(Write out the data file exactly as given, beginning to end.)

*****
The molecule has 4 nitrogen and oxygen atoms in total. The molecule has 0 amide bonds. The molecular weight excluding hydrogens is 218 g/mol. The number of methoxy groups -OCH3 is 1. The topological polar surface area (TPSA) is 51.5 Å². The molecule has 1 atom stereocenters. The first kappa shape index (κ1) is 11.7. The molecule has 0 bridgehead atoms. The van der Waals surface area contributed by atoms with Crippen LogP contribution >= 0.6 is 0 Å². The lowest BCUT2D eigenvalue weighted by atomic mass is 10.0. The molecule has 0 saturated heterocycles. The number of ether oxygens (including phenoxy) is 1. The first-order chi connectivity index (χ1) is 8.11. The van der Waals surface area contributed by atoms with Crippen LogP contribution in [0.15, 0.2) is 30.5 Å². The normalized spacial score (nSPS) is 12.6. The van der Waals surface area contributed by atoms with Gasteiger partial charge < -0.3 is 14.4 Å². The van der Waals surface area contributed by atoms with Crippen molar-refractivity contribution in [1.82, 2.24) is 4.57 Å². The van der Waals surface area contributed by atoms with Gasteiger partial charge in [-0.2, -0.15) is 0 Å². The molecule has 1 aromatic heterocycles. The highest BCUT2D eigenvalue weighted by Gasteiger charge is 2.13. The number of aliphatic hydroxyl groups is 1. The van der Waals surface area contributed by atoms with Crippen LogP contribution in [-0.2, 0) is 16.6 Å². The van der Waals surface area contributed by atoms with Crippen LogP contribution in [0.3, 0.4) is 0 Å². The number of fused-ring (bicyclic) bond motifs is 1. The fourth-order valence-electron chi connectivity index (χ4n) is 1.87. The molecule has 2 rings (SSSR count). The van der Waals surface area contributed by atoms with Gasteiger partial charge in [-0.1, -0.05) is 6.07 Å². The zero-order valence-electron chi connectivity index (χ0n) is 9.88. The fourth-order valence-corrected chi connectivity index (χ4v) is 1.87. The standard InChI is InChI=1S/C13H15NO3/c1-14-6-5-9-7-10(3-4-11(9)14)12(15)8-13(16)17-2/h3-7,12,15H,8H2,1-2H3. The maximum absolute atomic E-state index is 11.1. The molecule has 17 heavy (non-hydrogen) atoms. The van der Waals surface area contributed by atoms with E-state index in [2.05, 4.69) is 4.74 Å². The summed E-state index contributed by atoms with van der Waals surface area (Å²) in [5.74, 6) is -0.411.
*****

The molecule has 4 nitrogen and oxygen atoms in total. The molecule has 0 amide bonds. The molecular weight excluding hydrogens is 218 g/mol. The number of methoxy groups -OCH3 is 1. The topological polar surface area (TPSA) is 51.5 Å². The molecule has 1 atom stereocenters. The first kappa shape index (κ1) is 11.7. The molecule has 0 bridgehead atoms. The van der Waals surface area contributed by atoms with Crippen LogP contribution >= 0.6 is 0 Å². The lowest BCUT2D eigenvalue weighted by atomic mass is 10.0. The molecule has 0 saturated heterocycles. The number of ether oxygens (including phenoxy) is 1. The first-order chi connectivity index (χ1) is 8.11. The van der Waals surface area contributed by atoms with Crippen LogP contribution in [0.15, 0.2) is 30.5 Å². The normalized spacial score (nSPS) is 12.6. The van der Waals surface area contributed by atoms with Gasteiger partial charge < -0.3 is 14.4 Å². The van der Waals surface area contributed by atoms with Crippen molar-refractivity contribution in [1.82, 2.24) is 4.57 Å². The van der Waals surface area contributed by atoms with Gasteiger partial charge in [-0.2, -0.15) is 0 Å². The molecule has 1 aromatic heterocycles. The highest BCUT2D eigenvalue weighted by Gasteiger charge is 2.13. The number of aliphatic hydroxyl groups is 1. The van der Waals surface area contributed by atoms with Crippen LogP contribution in [-0.2, 0) is 16.6 Å². The van der Waals surface area contributed by atoms with Crippen LogP contribution in [0.3, 0.4) is 0 Å². The number of fused-ring (bicyclic) bond motifs is 1. The fourth-order valence-electron chi connectivity index (χ4n) is 1.87. The molecule has 2 rings (SSSR count). The van der Waals surface area contributed by atoms with Gasteiger partial charge in [-0.1, -0.05) is 6.07 Å². The zero-order valence-electron chi connectivity index (χ0n) is 9.88. The fourth-order valence-corrected chi connectivity index (χ4v) is 1.87. The standard InChI is InChI=1S/C13H15NO3/c1-14-6-5-9-7-10(3-4-11(9)14)12(15)8-13(16)17-2/h3-7,12,15H,8H2,1-2H3. The maximum absolute atomic E-state index is 11.1. The molecule has 17 heavy (non-hydrogen) atoms. The van der Waals surface area contributed by atoms with E-state index in [2.05, 4.69) is 4.74 Å². The summed E-state index contributed by atoms with van der Waals surface area (Å²) in [5.74, 6) is -0.411.